Britain’s economy is already a disaster...Brexit is the final nail in the coffin
Britain is stumbling into a period of economic decline, quickening deindustrialisation and political marginalisation
Without a shadow of doubt, Britain is a car crash economy right now. The country has its foot pressed hard to the floor over leaving the European Union and is speeding into a brick wall. Love it or loathe it, Brexit poses a potentially painful pile-up for Britain’s future.
It is no exaggeration to say that after three centuries as an industrial powerhouse, Britain is stumbling into a period of economic decline, quickening deindustrialisation and political marginalisation.
Membership of the EU might have been a bane for 52 per cent of the nation that voted to leave last year, but for the 48 per cent wanting to stay in, at least Europe offered some hope of future prosperity.
There is no right and wrong now about what the future holds, but the worry is that early signs are emerging that Britain is already sliding down the slippery slope into economic obscurity.
For years, Britain has been dropping down the global rankings on economic performance, health, education and social provision. It is a poor reflection on a wealthy nation, especially the fifth-largest economy in the world. It is pointless blaming it on the 2008 global financial crash and tough austerity measures that followed to restore order to Britain’s ailing budget finances. The decay set in long before that happened.
Short-termism in industry, chronic underinvestment in key infrastructure and the lack of a coherent national economic plan have all resulted in an economy where regional development and regeneration has often been chaotic, muddled and wasteful. Market forces and government intervention have both failed to bridge yawing shortfalls in the economy.
The shock that follows Britain’s Brexit break in 2019 could be the biggest risk to the economy this century. The problem is how to model it and whether the government has the wherewithal and the nous to deal with it. Considering the three senior British politicians charged with negotiating the country’s departure from Europe, there is no pantheon of outstanding excellence.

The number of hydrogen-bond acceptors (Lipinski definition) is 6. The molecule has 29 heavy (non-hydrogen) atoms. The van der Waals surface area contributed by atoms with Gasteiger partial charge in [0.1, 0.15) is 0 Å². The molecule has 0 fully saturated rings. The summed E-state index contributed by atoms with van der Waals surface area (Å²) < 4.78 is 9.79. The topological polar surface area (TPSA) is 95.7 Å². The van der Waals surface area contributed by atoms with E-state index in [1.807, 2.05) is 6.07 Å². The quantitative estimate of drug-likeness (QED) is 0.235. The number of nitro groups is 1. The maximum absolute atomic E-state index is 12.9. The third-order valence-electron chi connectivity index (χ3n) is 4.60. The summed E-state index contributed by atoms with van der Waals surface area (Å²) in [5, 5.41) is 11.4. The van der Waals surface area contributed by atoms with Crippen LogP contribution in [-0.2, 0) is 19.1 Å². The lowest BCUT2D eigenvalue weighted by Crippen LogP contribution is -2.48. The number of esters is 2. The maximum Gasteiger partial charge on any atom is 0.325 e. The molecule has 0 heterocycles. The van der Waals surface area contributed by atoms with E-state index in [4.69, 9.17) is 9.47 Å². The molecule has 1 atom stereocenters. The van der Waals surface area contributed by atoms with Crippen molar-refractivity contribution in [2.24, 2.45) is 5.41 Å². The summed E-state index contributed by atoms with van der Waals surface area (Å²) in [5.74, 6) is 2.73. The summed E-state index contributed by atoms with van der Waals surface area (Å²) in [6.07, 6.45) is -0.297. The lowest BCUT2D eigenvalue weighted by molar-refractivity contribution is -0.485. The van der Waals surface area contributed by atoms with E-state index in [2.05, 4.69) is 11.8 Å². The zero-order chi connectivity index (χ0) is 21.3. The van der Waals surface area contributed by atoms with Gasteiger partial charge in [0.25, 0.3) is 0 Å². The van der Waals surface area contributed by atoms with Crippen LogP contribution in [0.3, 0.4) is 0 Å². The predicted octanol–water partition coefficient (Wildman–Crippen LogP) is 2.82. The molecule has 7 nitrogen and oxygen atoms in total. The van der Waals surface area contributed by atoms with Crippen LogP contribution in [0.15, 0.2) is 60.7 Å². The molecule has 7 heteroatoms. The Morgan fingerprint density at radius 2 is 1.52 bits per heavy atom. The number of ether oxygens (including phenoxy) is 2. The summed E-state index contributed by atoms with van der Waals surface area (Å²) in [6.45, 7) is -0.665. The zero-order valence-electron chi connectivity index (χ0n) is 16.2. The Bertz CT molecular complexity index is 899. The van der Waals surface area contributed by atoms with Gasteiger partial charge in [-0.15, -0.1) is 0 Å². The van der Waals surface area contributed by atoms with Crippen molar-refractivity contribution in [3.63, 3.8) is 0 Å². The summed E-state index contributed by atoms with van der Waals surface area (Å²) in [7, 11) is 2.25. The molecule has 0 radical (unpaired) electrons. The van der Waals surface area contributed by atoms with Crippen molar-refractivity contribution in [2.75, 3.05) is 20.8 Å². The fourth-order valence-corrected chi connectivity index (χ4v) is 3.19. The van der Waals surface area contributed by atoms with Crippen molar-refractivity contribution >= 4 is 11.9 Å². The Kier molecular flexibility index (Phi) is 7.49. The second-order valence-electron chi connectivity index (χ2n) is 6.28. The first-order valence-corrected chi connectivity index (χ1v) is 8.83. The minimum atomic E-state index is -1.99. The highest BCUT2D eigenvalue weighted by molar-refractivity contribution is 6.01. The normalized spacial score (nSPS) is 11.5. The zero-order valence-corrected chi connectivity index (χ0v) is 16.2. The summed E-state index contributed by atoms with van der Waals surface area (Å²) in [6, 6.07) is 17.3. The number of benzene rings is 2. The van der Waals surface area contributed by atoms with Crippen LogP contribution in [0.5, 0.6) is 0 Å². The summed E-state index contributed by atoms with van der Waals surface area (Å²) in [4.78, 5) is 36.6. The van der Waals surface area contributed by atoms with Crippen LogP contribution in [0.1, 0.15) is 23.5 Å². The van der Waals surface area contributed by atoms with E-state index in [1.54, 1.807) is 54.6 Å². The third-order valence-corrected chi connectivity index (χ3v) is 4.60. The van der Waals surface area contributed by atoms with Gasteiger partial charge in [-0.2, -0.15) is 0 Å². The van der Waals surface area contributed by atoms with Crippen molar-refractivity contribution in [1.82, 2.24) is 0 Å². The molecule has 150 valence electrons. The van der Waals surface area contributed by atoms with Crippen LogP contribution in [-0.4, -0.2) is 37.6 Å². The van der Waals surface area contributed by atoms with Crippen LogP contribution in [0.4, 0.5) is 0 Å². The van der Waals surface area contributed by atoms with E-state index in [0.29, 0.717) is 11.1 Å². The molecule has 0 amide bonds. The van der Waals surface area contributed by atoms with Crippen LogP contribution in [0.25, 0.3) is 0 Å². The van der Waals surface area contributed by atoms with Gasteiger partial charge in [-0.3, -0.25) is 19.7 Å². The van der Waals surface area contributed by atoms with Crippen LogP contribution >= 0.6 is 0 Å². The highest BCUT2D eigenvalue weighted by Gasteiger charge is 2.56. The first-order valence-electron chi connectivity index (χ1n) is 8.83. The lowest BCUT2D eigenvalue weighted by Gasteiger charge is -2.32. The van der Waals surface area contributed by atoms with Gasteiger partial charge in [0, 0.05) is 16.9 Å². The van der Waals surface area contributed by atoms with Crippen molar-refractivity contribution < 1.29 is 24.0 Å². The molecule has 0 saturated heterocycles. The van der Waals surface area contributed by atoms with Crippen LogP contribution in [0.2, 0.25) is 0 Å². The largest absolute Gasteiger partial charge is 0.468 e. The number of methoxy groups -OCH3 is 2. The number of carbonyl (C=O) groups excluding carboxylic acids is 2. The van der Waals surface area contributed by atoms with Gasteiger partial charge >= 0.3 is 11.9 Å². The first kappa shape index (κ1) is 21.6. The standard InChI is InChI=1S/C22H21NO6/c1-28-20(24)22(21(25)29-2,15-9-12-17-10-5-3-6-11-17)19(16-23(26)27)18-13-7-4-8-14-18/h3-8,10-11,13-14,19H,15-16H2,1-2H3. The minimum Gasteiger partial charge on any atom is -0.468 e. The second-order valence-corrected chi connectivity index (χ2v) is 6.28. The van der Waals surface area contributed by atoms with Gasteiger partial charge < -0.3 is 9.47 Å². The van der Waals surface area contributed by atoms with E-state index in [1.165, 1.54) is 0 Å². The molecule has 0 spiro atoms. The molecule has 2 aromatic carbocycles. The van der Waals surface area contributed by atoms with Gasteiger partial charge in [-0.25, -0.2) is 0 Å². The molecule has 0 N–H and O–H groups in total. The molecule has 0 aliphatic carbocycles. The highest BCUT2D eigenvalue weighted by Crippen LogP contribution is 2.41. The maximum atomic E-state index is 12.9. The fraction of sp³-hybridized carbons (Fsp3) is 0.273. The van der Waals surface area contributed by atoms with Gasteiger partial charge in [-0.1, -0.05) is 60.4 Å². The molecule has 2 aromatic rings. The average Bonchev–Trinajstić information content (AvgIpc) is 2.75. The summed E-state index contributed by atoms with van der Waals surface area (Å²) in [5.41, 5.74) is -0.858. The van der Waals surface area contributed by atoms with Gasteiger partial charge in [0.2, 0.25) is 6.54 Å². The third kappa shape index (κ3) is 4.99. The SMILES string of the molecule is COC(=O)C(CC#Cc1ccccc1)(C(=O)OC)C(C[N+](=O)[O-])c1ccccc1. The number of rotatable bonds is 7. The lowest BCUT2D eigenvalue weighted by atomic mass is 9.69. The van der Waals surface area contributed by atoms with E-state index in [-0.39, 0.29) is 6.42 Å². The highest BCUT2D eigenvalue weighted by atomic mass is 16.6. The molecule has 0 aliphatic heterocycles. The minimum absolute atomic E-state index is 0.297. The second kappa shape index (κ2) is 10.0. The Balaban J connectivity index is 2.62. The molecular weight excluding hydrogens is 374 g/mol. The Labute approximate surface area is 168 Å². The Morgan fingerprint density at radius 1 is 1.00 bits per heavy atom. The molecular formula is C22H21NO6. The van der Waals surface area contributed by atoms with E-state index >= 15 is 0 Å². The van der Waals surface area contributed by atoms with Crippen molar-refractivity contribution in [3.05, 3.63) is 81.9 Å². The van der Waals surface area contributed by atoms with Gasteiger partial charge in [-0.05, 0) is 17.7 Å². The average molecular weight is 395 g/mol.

Brexit minister David Davis, foreign secretary Boris Johnson and trade minister Liam Fox are often seen at odds with themselves and Prime Minister Theresa May. So it is no surprise markets are taking a dim view of the chances for a successful conclusion in two years’ time when Britain leaves Europe. The chances of a “no deal” or a “bad Brexit” are rising by the day.
Britain is heading into the great unknown. Crystal ball gazing seems impossible but the writing on the wall looks grim. Economic confidence and business investment intentions are taking a dive. And Europe seems certain to make things tough for Britain’s departure.
The past few weeks have seen a string of bad data from British trade, industrial production, household savings and disposable incomes. Britain’s supply side is performing badly. The trade gap is getting bigger while manufacturing output is on the slide. On the demand side, the omens are not looking good either. Britain’s savings ratio has sunk to an all-time low of 1.7 per cent while living stands are plunging.
For a consumer-driven economy like Britain, this is not good news. Household incomes are falling at their fastest rate since 2011, thanks to rising inflation, the squeeze on wages and the government’s austerity cuts. It means the outlook for consumer spending and economic growth is extremely weak.
Britain has plunged to become the worst-performing economy in the 28-member EU bloc, with growth in the first quarter coming in even lower than crisis-hit Greece. Even with interest rates running at a rock-bottom 0.25 per cent and the economy awash with boatloads of quantitative easing money, the outlook remains bleak. Britain could easily slip into negative growth as early as this year.
The main worry is the risk of a punitive Brexit settlement from the EU as a deterrent to other countries thinking about taking the same route. Frankfurt, Paris, Dublin, Brussels and Amsterdam are all vying to poach business away from London’s pole position as Europe’s financial heartland.
Meanwhile, the EU is courting a free-trade deal for Japanese car and car-parts imports coming into the European single market. It could mark the beginning of the end for Britain’s largely Japanese-dominated vehicle industry.
British industry and services could be squeezed on all fronts, leading to a dangerous outflow of the US$1.5 trillion stock of overseas capital invested in the economy.
Unless politicians change tack very soon, Britain could soon descend into national economic disaster.
David Brown is chief executive of New View Economics